Tuesday 3 April 2012

The earliest evidence of fire use from million year old sediments in Wonderwerk Cave, Northern Cape Province?

It has been suggested that Homo erectus was adapted primarily to eat cooked foods, since it lacked the heavy jaws of earlier hominids, particularly the Australopithecines. Evidence of fire is ubiquitous in archaeological sights younger than about 400 000 years old, i.e. sights used by Neanderthals and modern humans, but the situation at older sights is less clear. Traces of fire have been reported at sights up to 1.5 million years old, but none of these is clear cut, with signs of reworking and uncertain dating. The oldest sights from which the use of fire can be confidently claimed are between 700 000 and 800 000 years old in the Middle East.

In a paper published in the Proceedings of the National Academy of Sciences on 2 April 2012, Francesco Berna of the Department of Archaeology at Boston University announce the discovery of fire traces from a 1 million year old horizon in the Wonderwerk Cave in Northern Cape Province, South Africa.

Map showing the position of the Wonderwerk Cave. From Berna et al. (2012).

The Wonderwerk Cave is a phreatic tube (cave formed by pressurized water) through Precambrian dolostone (chemically altered limestone) in the Kuruman Hills of Northern Cape Province. It has been studied since the 1970s, and has a well understood stratigraphic sequence (chronology). It shows two stages of settlement an Oldovan stage (earliest stone age, generally between 2.6 and 1.7 million years ago, associated with Homo habilis) overlain by an Acheulean stage (a more advanced technology that appeared about 1.8 million years ago and which is associated with Homo erectus, and sometimes other members of the genus Homo).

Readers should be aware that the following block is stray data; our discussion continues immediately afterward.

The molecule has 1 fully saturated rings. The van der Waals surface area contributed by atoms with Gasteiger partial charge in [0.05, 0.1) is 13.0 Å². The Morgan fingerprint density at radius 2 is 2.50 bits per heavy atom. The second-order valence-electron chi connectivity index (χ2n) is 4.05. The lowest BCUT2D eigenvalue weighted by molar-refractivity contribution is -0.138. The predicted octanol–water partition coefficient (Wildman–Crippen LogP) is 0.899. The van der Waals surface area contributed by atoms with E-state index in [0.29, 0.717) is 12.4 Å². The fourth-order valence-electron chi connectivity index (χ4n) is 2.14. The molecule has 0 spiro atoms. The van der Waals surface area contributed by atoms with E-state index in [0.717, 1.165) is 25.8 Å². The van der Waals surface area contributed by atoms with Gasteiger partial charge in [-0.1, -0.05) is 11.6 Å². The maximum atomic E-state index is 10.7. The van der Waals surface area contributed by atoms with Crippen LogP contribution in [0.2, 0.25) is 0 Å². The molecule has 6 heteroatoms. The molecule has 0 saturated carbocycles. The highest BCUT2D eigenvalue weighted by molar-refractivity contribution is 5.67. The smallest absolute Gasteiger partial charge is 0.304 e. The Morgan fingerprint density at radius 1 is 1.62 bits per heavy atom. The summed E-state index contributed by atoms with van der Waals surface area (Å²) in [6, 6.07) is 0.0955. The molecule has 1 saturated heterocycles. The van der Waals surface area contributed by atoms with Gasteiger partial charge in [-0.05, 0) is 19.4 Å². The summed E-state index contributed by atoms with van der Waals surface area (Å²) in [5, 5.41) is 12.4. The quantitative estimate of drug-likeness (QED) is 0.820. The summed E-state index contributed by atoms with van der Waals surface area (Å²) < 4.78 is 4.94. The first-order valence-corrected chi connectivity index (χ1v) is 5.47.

Map of the Wonderwerk Cave. From Berna et al. (2012).

The fire remains were found on a horizon between two layers confidently dated to 1.27 and 0.98 million years old, and which is generally believed to be 1.07 million years old. The remains comprised fire altered plant and bone remains, and stone tools that had apparently been split from their parent rocks using fire.

The researchers were able to rule out reworking of the burned material at the site, and also spontaneous combustion of bat guano, which sometimes occurs in caves but which leaves distinct chemical signatures. They estimate from the extent to which bone samples were altered that the fires had reached temperatures of about 500°C, consistent with grass or leaf fires, but not the burning of wood. In addition they did not find remains of any wood (though this in itself is not proof of anything; absence of evidence is not evidence of absence).

Bone samples from Excavation 1 (see the map of the Wonderwerk Cave, above). (A) shows signs of heating to in excess of 400°C, (B) has either not been heated, or has been heated to less than 400°C.